How the European B2B Start-up Ecosystem Tackles the Issue of Receiving Comparably Low Funding in Comparison to their US Peers
ByteDance, AirBnB, About You, or GetYourGuide are commonly known and among the most valuable start-ups in their country. All of them are part of the unicorn club and are therefore valued at more than 1 billion US-$ each. We could list numerous of these unicorns and you probably would recognize most of them. Indeed, the mentioned ones have something else in common: they are active within the B2C (business-2-consumer) sector.
If we take a closer look on the unicorn club, we do also find unicorns being active in the B2B (business-2-business) sector. One of them is Celonis, a company using data mining to uncover process-related inefficiencies of companies. Having been valued at 2.5 billion US-$ in November 2019 when its Series C round has been raised, it is one of the twelve German unicorns. Though being highly successful, many B2B unicorns are generally less known to the public compared to unicorns directly dealing with end consumers, as we do often not face them directly in our daily life. However, 61% of the total number of start-ups which have been founded in Europe and the US within the recent ten years are attributable to the B2B sector – which stresses the B2B sector’s importance.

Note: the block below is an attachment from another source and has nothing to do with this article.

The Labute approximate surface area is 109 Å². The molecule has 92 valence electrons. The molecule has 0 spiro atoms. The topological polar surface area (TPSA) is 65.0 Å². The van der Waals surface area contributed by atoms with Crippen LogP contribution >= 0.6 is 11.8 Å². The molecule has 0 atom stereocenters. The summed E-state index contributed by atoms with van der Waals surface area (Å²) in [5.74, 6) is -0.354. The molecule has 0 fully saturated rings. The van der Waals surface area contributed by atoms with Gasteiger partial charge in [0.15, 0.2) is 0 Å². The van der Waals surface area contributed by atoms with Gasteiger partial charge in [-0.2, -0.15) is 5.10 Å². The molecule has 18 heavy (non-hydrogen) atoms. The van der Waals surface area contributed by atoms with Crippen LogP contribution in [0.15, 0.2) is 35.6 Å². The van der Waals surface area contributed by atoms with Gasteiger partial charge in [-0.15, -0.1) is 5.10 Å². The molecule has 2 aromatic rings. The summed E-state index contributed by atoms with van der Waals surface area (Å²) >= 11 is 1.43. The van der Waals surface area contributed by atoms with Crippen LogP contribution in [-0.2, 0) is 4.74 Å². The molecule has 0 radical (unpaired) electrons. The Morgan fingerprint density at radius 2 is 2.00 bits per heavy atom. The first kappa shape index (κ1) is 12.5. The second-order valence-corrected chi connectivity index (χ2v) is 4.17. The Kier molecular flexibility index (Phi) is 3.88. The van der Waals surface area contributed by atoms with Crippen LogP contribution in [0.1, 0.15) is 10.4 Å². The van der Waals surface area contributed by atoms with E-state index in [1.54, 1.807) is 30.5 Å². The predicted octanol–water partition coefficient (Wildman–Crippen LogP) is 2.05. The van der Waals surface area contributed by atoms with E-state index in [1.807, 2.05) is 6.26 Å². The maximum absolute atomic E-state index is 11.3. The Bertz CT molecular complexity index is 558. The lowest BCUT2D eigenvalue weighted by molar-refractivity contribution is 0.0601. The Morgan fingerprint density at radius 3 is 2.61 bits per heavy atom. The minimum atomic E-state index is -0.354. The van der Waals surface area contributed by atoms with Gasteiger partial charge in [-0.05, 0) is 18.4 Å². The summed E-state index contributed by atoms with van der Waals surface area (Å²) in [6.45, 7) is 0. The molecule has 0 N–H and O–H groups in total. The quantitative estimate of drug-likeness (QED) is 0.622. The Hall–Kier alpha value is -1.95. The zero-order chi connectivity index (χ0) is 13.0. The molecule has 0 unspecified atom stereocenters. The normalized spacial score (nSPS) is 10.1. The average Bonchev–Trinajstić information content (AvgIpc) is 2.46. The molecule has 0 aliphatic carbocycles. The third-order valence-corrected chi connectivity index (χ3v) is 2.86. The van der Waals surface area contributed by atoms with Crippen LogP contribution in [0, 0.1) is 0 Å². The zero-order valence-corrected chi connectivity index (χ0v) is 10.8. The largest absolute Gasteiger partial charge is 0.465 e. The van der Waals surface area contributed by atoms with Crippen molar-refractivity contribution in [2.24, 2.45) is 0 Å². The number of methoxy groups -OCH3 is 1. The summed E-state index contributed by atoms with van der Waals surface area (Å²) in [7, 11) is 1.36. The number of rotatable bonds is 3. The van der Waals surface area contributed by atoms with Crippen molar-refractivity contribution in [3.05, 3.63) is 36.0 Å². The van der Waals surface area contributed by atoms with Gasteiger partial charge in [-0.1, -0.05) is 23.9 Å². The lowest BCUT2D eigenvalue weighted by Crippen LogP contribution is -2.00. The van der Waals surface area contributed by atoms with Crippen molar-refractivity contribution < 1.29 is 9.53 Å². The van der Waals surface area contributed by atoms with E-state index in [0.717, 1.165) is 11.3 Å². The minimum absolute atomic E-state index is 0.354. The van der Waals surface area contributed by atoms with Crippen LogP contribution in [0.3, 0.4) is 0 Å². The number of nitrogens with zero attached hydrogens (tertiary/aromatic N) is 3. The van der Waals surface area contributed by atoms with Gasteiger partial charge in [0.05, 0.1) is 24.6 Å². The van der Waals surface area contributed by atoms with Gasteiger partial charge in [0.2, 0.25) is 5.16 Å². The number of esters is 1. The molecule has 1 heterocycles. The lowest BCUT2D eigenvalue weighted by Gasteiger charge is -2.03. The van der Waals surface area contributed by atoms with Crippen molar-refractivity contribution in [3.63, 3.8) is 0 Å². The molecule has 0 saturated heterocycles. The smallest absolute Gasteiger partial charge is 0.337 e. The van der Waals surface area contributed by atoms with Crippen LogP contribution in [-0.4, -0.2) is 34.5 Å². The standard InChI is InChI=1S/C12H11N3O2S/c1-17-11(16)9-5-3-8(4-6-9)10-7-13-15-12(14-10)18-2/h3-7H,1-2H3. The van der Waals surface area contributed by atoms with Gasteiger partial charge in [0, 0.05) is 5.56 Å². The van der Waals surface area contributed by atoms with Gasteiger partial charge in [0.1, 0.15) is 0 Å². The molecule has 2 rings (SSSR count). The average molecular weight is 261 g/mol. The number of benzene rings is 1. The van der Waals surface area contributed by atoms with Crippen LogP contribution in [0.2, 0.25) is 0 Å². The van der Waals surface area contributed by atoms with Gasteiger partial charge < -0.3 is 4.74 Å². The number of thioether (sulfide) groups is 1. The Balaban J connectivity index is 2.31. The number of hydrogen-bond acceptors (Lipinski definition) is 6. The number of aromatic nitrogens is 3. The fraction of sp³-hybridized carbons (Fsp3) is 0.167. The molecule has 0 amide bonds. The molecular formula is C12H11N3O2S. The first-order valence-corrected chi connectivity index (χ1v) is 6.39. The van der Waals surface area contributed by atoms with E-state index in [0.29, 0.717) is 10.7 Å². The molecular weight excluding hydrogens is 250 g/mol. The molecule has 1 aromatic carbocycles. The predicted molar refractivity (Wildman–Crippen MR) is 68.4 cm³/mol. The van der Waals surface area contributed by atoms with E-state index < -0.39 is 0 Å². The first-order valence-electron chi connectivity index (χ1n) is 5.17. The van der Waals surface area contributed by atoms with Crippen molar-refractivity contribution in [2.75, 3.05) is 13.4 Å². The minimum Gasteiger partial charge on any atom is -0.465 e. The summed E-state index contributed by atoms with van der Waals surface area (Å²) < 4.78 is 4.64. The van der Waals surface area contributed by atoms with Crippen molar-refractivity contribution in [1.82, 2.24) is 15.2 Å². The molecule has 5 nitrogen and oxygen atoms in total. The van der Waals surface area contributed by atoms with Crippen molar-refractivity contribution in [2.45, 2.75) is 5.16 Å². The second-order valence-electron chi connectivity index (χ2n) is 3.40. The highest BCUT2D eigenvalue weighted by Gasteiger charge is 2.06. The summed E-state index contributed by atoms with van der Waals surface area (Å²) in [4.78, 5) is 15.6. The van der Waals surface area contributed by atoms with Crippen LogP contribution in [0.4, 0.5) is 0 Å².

Additionally, a 2021-published McKinsey study reveals, that particularly B2B start-ups make a significant contribution to narrow the financing gap between the European and the US-American start-up ecosystem.
The mentioned financing gap refers to the delta between the amount of money US-American start-ups received from equity investors in comparison to their German peers. Based on the investments made in 2020, European start-ups receive less than one third of the equity funding compared to their US-American peers. Now one might say that the amount of capital raised by the US-American ecosystem needs to be higher, since the US-American start-up scene is much bigger than the European one. However, European start-ups still lack behind their US-American peers when setting the raised amount of capital in proportion to the generated revenue of the ecosystem. Therefore, it is much more difficult for European start-ups to receive funding than it is for their US-American counterparts, which increases the need for European ventures to fight for every euro. This is also expressed by the much higher survival rate of US-American B2B start-ups in the early life-cycle phases: while 46% of the US-American B2B start-ups overcome the seed phase, only 27% of their European peers yet survive at least until the subsequent phase.